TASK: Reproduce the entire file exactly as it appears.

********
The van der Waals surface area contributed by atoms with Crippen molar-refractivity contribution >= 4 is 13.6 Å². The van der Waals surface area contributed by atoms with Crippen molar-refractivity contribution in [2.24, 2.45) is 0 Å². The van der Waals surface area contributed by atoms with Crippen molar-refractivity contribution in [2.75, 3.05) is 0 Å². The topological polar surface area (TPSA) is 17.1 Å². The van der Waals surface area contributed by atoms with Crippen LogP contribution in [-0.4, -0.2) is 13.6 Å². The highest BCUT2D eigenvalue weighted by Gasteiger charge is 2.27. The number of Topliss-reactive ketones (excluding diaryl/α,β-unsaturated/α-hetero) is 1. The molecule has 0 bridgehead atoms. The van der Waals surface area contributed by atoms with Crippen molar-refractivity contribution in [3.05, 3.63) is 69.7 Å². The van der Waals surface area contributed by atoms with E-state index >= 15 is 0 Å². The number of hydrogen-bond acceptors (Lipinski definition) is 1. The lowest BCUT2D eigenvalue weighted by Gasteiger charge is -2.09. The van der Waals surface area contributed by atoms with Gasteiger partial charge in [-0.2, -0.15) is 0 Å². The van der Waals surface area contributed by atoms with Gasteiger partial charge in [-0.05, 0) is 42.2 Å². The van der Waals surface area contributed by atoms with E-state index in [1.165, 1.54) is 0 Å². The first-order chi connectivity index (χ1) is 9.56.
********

The van der Waals surface area contributed by atoms with Crippen molar-refractivity contribution >= 4 is 13.6 Å². The van der Waals surface area contributed by atoms with Crippen molar-refractivity contribution in [2.24, 2.45) is 0 Å². The van der Waals surface area contributed by atoms with Crippen molar-refractivity contribution in [2.75, 3.05) is 0 Å². The topological polar surface area (TPSA) is 17.1 Å². The van der Waals surface area contributed by atoms with Crippen LogP contribution in [-0.4, -0.2) is 13.6 Å². The highest BCUT2D eigenvalue weighted by Gasteiger charge is 2.27. The number of Topliss-reactive ketones (excluding diaryl/α,β-unsaturated/α-hetero) is 1. The molecule has 0 bridgehead atoms. The van der Waals surface area contributed by atoms with Crippen molar-refractivity contribution in [3.05, 3.63) is 69.7 Å². The van der Waals surface area contributed by atoms with E-state index >= 15 is 0 Å². The number of hydrogen-bond acceptors (Lipinski definition) is 1. The lowest BCUT2D eigenvalue weighted by Gasteiger charge is -2.09. The van der Waals surface area contributed by atoms with Gasteiger partial charge in [-0.2, -0.15) is 0 Å². The van der Waals surface area contributed by atoms with Gasteiger partial charge in [-0.05, 0) is 42.2 Å². The van der Waals surface area contributed by atoms with E-state index in [1.165, 1.54) is 0 Å². The first-order chi connectivity index (χ1) is 9.56.